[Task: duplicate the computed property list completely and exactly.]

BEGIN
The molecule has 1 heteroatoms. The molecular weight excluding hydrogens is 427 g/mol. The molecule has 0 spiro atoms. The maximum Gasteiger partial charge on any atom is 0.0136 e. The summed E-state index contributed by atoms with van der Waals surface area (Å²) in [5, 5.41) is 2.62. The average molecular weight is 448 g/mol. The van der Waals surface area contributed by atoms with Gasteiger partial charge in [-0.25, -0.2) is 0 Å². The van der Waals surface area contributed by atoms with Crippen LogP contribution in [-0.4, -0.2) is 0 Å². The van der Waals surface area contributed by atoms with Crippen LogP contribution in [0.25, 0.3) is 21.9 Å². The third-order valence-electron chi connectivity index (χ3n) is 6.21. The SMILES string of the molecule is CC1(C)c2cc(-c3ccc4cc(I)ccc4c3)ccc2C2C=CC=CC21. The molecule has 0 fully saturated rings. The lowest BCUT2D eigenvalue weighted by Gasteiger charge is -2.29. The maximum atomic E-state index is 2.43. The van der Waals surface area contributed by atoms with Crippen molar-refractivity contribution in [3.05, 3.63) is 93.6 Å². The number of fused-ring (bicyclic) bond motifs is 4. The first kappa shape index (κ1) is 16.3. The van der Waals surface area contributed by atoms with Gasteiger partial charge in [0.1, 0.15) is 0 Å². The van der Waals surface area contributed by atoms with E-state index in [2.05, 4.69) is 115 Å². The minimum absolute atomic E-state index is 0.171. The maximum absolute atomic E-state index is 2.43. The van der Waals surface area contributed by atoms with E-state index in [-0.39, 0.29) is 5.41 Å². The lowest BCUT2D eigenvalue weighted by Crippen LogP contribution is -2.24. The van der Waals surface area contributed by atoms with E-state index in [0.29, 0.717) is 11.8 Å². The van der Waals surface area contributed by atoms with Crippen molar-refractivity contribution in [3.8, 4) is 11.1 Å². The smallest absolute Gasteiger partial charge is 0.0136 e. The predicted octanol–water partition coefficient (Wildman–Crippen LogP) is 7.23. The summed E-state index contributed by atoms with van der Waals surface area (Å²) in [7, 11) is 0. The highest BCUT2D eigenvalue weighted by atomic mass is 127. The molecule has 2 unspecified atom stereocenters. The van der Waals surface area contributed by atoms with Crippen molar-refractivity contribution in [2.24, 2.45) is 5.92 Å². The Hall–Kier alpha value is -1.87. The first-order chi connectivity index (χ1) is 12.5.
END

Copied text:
The molecule has 1 heteroatoms. The molecular weight excluding hydrogens is 427 g/mol. The molecule has 0 spiro atoms. The maximum Gasteiger partial charge on any atom is 0.0136 e. The summed E-state index contributed by atoms with van der Waals surface area (Å²) in [5, 5.41) is 2.62. The average molecular weight is 448 g/mol. The van der Waals surface area contributed by atoms with Gasteiger partial charge in [-0.25, -0.2) is 0 Å². The van der Waals surface area contributed by atoms with Crippen LogP contribution in [-0.4, -0.2) is 0 Å². The van der Waals surface area contributed by atoms with Crippen LogP contribution in [0.25, 0.3) is 21.9 Å². The third-order valence-electron chi connectivity index (χ3n) is 6.21. The SMILES string of the molecule is CC1(C)c2cc(-c3ccc4cc(I)ccc4c3)ccc2C2C=CC=CC21. The molecule has 0 fully saturated rings. The lowest BCUT2D eigenvalue weighted by Gasteiger charge is -2.29. The maximum atomic E-state index is 2.43. The van der Waals surface area contributed by atoms with Crippen molar-refractivity contribution in [3.05, 3.63) is 93.6 Å². The number of fused-ring (bicyclic) bond motifs is 4. The first kappa shape index (κ1) is 16.3. The van der Waals surface area contributed by atoms with Gasteiger partial charge in [0.1, 0.15) is 0 Å². The van der Waals surface area contributed by atoms with E-state index in [2.05, 4.69) is 115 Å². The minimum absolute atomic E-state index is 0.171. The maximum absolute atomic E-state index is 2.43. The van der Waals surface area contributed by atoms with E-state index in [-0.39, 0.29) is 5.41 Å². The lowest BCUT2D eigenvalue weighted by Crippen LogP contribution is -2.24. The van der Waals surface area contributed by atoms with E-state index in [0.29, 0.717) is 11.8 Å². The van der Waals surface area contributed by atoms with Crippen molar-refractivity contribution in [3.8, 4) is 11.1 Å². The smallest absolute Gasteiger partial charge is 0.0136 e. The predicted octanol–water partition coefficient (Wildman–Crippen LogP) is 7.23. The summed E-state index contributed by atoms with van der Waals surface area (Å²) in [7, 11) is 0. The highest BCUT2D eigenvalue weighted by atomic mass is 127. The molecule has 2 unspecified atom stereocenters. The van der Waals surface area contributed by atoms with Crippen molar-refractivity contribution in [2.24, 2.45) is 5.92 Å². The Hall–Kier alpha value is -1.87. The first-order chi connectivity index (χ1) is 12.5.